The effects of Maryland's unique health care system
Johns Hopkins surgeons operate on a patient. Photo: Brendan Smialowski / AFP via Getty Images
States' broad flexibility over health policy can produce some awkward effects for health care providers that operate across state lines — as Johns Hopkins Health System can show you.
The bottom line: Johns Hopkins mostly operates in Maryland, which caps hospital revenue. But it also owns a facility outside of the state that is not bound to those restrictions. And you can tell the difference by looking at their bottom lines.
The details: Maryland uses all-payer rate setting, a payment system that limits how much money hospitals in the state can get from Maryland patients. Inpatient and outpatient spending in the state can't grow faster than 3.58% per year (the rate of growth for Maryland's economy).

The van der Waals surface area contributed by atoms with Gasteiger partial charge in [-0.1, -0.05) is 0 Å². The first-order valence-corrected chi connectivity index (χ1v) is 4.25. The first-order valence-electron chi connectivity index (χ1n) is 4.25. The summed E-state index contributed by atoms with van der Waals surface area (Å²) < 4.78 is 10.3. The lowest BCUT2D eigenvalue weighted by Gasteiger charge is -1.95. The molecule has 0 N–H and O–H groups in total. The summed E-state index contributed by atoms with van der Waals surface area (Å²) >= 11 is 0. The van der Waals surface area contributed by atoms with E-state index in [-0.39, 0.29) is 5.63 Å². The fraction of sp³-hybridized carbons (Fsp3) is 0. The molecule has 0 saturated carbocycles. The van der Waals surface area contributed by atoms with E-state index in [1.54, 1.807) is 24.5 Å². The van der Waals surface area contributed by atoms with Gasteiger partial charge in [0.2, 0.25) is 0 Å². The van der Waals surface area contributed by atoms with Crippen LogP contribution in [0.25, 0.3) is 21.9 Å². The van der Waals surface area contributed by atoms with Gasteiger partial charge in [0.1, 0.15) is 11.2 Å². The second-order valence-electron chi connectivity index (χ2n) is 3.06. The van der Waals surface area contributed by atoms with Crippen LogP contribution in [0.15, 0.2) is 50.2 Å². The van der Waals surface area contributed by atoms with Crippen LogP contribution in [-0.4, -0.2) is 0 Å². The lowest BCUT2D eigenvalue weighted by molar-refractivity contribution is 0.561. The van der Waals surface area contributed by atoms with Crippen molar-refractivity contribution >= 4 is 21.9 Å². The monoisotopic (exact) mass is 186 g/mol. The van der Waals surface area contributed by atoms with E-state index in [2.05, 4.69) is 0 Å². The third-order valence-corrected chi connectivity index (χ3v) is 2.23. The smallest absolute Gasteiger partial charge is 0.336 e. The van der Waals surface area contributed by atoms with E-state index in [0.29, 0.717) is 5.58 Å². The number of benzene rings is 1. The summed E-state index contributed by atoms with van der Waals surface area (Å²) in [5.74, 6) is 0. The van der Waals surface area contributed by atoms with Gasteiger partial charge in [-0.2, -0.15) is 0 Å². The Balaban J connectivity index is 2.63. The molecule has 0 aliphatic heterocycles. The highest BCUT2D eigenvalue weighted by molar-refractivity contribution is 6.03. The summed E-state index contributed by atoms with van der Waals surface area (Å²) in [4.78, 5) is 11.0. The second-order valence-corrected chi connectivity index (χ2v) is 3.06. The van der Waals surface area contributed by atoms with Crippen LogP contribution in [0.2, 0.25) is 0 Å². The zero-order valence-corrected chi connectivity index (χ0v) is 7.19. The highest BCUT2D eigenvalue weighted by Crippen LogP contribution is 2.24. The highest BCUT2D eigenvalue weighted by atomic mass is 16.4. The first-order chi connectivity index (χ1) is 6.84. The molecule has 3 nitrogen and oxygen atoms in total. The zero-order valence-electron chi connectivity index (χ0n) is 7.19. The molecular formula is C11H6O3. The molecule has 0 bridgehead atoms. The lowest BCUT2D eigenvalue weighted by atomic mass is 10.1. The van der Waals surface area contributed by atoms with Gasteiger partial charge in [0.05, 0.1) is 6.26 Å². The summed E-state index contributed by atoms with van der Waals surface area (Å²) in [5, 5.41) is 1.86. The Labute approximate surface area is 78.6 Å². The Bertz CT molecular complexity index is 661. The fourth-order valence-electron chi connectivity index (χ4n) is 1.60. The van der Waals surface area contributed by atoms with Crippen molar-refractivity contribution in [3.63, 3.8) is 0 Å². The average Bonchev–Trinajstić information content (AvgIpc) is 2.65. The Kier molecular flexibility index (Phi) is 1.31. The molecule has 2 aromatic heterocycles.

Johns Hopkins, an academic powerhouse based in Baltimore that owns six hospitals, reported its finances yesterday for the last six months of 2017.
- Revenue grew a little above the all-payer rate. Operating profit fell 8.6% year over year to $82 million, due to losses in the system's Medicaid health plan.
- But profits increased heavily at Sibley Memorial Hospital, a 288-bed hospital in Washington, D.C., that is not bound by Maryland's rules. Johns Hopkins said Sibley's profits were "driven by higher inpatient and outpatient volumes across several areas, including oncology and surgical cases."
- Sibley was the most profitable hospital in the Johns Hopkins system in the last three months of 2017, just ahead of a children's hospital in Florida.
Why it matters: Hospitals in the rest of the country are regulated like Sibley, which means they have incentives to get more admissions and perform more procedures in the absence of large-scale reform like all-payer rate setting.
Go deeper: A former Johns Hopkins employee filed a lawsuit last year claiming that the system favors out-of-state patients to boost revenue; the system said that suit was baseless.